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Let me introduce myself. My name is Mark Sisson. I’m 63 years young. I live and work in Malibu, California. In a past life I was a professional marathoner and triathlete. Now my life goal is to help 100 million people get healthy. I started this blog in 2006 to empower people to take full responsibility for their own health and enjoyment of life by investigating, discussing, and critically rethinking everything we’ve assumed to be true about health and wellness...

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February 20 2018

Primal Starter: Retrospective Truths

By Mark Sisson
9 Comments

Inline_Live-Awesome-645x445-03The fact is, life teaches us. I’m not talking just about the collection of data—more information gathered, more studies skimmed. I mean the self-knowledge acquired, sometimes through hard-won means as well as the priorities that have come into focus over time. It’s often about the lessons learned through a variety of epic mistakes and frustrating dead-ends. Beyond the neat world of “good life” theory exists the full dimensional backdrop of living feedback.

Still, I wonder what it would mean if we could take certain viewpoints on faith earlier in our lives. Maybe we do once in a while. While you think on how that’s worked in your own life, let me throw out a few pieces of retrospective truths I’ve found or friends and clients have shared over the years.

  • Let yourself rest more. Seriously, there’s plenty of time.
  • Find something you really love to do as a way to move every day. Make it something you look forward to – a want rather than a should.
  • Learn to cook. No, really. Learn to enjoy it. Enjoy experimenting with it. Value your time in the kitchen in a way the culture doesn’t encourage as much anymore. You’ll be healthier for it – and a kick@$$ host.
  • Pretty much 90% of what you’re stressing about will mean nothing in ten years – most of it nothing in 10 days. Learn to let it go.
  • Play more. But don’t make it an official, planned, self-conscious exploit: “Hey, I’m going to play now!” Just stop taking your life so seriously. Look for ways you can make everyday life more in the spirit of play – exercise, parenting, work, cooking, etc. Loosen up and embrace your inner fool.
  • Tithe your time – to yourself, to your own joy.
  • Look for a job that doesn’t take all your time and energy. Think about the conditions that will make or break your happiness here: long commute – no, long vacation time – yes.
  • Meditate – not because it’s supposed to be “good” for your health as you get older but because it will help you enjoy your life more exactly where you’re at.
  • Don’t think of health in terms of components – like add-ons you can incorporate one after the other. Give up the divisions in your life. Live from a healthy center, and make everything else – all your other – choices reflect that value.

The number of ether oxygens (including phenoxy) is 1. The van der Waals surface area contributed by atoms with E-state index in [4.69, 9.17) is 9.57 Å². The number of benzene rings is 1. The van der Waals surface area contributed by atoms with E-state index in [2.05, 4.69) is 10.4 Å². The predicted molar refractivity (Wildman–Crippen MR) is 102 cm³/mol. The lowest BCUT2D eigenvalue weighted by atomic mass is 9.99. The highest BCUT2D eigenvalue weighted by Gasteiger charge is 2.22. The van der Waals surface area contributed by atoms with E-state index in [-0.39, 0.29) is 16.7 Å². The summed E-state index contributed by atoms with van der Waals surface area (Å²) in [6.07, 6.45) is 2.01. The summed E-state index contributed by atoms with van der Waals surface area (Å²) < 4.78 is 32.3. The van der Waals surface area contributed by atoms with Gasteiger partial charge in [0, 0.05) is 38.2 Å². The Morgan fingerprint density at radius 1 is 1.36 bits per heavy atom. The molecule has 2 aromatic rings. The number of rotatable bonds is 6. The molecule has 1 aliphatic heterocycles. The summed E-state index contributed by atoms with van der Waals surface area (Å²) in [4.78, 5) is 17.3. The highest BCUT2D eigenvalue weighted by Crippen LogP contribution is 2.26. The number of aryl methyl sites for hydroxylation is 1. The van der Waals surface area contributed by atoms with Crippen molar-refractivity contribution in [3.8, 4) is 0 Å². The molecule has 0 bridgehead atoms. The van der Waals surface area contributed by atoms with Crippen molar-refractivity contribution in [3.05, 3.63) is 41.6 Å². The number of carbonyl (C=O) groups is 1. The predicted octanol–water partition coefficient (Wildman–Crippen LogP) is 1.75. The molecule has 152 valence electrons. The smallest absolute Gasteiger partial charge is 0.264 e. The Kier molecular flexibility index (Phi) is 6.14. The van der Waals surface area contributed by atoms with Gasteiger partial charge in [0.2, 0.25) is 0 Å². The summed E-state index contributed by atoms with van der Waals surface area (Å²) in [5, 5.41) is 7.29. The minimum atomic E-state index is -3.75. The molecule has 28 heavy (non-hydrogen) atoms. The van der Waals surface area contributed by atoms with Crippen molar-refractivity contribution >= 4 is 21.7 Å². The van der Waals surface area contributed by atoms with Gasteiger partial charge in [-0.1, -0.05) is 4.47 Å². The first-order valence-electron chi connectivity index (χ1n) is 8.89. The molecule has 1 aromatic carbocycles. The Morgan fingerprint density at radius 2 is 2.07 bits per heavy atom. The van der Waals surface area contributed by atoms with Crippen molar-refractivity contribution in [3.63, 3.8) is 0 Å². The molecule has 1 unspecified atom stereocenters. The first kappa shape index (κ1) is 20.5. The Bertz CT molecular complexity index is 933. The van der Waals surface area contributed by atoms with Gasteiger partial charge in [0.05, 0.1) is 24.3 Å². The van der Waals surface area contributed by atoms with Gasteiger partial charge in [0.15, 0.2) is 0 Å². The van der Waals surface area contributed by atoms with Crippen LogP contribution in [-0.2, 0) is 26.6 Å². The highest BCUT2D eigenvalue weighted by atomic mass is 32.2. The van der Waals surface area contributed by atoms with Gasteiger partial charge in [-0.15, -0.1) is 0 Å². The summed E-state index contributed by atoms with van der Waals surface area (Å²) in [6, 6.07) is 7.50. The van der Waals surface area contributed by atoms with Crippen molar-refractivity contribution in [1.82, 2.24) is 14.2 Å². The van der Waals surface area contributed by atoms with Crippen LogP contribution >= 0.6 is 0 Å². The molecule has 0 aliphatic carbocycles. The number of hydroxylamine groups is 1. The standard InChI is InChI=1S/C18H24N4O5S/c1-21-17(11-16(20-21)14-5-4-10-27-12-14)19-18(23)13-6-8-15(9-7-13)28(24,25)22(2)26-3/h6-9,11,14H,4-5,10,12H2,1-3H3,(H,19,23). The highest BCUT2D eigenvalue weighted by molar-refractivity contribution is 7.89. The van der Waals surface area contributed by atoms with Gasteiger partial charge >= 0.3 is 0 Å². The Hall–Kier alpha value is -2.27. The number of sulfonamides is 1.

What are yours to share? And to read more this morning, check out “What Advice Would You Give Your Younger Self?”

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9 thoughts on “Primal Starter: Retrospective Truths”

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  1. I have long embraced the adage that if it isn’t going to matter 5 years from now, then it probably doesn’t matter now either. It’s a great reminder for putting things into perspective.

  2. When living / seeing something special, do not grab your camera. Enjoy the moment.

    I’ve no problem applying that to my everyday life and also in vacation, but seeing so many people living moments through the lens of a camera makes me a bit sad for them.

    1. Very very good
      I was one of those camera grabbers … not anymore !

  3. Love all of these and completely agree. Need to work more on the rest…not just sleep but learning how to just chill and let go sometimes. Big yes to learning to love to cook…it’s totally become a creative outlet for me. And agree that you can work play into everything. I am not good at scheduling it…I just try to look at my day to day life in a more playful way. Really changes things.

  4. I started my work career at the age of 16 is a restaurant. At 17 I was cook. I spent the next 7 years in that space. Two things came from it. Work ethic and a love of cooking that continues to this day 42 years later. The kitchen is still my happy place.

  5. You can only be where you are right now (both literally and figuratively). You must not allow your vision of where you want to be in the future to interfere with your ability to stay focused on the present; strive for continued growth and improvement, but don’t forget to enjoy the journey.

  6. “Don’t think of health in terms of components ” – This really resonates with me. As an allergy sufferer with chronic back pain, I always used to just concentrate on dealing with these health issues. It wasn’t til I completely changed my total lifestyle to something reasonably healthy overall – was I able to fell truely happy. Now when I get a bad allergy attack or strong back pain – I’m able to brush it off easier and know that it will be better soon and not dwell on it anymore.